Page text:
Technological invasions of private life always provoke more outrage than other assaults on privacy. Yet the main threat to privacy today actually has little to with the usual suspects who are wheeled out by modern defenders of privacy, such as tech, the internet, business and government surveillance, or intrusive tabloid journalism. No, the real danger facing privacy comes from powerful cultural forces that both implicitly and explicitly devalue, demoralise and at times even pathologise the private sphere and the aspiration to inhabit it.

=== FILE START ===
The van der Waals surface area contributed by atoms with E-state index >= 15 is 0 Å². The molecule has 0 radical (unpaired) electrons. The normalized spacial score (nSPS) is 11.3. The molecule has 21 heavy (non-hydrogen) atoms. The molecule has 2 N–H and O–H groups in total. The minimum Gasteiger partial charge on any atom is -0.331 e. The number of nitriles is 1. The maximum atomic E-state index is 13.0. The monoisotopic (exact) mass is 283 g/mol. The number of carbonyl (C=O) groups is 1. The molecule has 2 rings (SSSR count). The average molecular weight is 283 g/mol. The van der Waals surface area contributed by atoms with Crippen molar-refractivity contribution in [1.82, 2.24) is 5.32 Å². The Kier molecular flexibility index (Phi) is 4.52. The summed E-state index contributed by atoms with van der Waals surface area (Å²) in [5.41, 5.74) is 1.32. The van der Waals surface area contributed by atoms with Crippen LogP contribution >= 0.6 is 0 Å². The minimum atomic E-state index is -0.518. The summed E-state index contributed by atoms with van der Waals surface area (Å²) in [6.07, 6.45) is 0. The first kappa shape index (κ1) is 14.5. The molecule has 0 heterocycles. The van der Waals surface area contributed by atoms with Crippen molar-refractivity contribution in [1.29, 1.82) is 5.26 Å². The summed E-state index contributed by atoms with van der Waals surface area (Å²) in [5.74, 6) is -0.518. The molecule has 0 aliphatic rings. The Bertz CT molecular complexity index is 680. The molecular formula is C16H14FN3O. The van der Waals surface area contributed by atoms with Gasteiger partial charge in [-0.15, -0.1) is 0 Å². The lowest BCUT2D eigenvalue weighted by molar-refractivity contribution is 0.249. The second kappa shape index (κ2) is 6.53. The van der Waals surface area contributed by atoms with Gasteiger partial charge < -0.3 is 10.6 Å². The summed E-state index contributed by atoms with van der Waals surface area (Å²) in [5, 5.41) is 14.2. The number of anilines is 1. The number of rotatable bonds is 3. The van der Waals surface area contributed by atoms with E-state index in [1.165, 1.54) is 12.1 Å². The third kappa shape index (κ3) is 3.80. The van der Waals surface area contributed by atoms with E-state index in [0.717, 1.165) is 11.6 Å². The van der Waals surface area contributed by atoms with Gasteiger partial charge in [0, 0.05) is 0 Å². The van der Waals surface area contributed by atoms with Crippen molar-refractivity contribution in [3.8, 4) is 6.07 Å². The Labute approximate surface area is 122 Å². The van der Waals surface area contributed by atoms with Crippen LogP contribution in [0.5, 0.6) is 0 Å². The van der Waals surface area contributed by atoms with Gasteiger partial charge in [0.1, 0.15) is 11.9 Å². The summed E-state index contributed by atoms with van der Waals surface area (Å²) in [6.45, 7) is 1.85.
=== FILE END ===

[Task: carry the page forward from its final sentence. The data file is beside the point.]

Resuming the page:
By far the most powerful driver of the anti-privacy outlook today is the tendency to depict family and intimate life as sites of abuse, exploitation and violence. The increasingly popular narrative of ‘the dark side of family life’ invokes a sense of dread about people’s private and invisible relations. Policymakers and various moral entrepreneurs have led the charge for more public scrutiny of people’s apparently dark private lives. Cultural feminists in particular have launched a trenchant critique of privacy. Some claim that in the private sphere women are rendered invisible; their work is unrecognised and therefore devalued, and their lives becomes subject to male violence. The view that the private sphere is an intensely dangerous place, especially for women and children, has become an unquestioned truth in popular culture. Hence, we have seen the introduction of intrusive policies to open up private life to the public gaze. The claim that only vigilant public institutions can protect children from adult predators is widely promoted by moral crusaders and their friends in officialdom. Indeed, the need to protect children from ‘dangerous’ adults has become one of the key arguments against any demand to preserve the autonomy of the private sphere.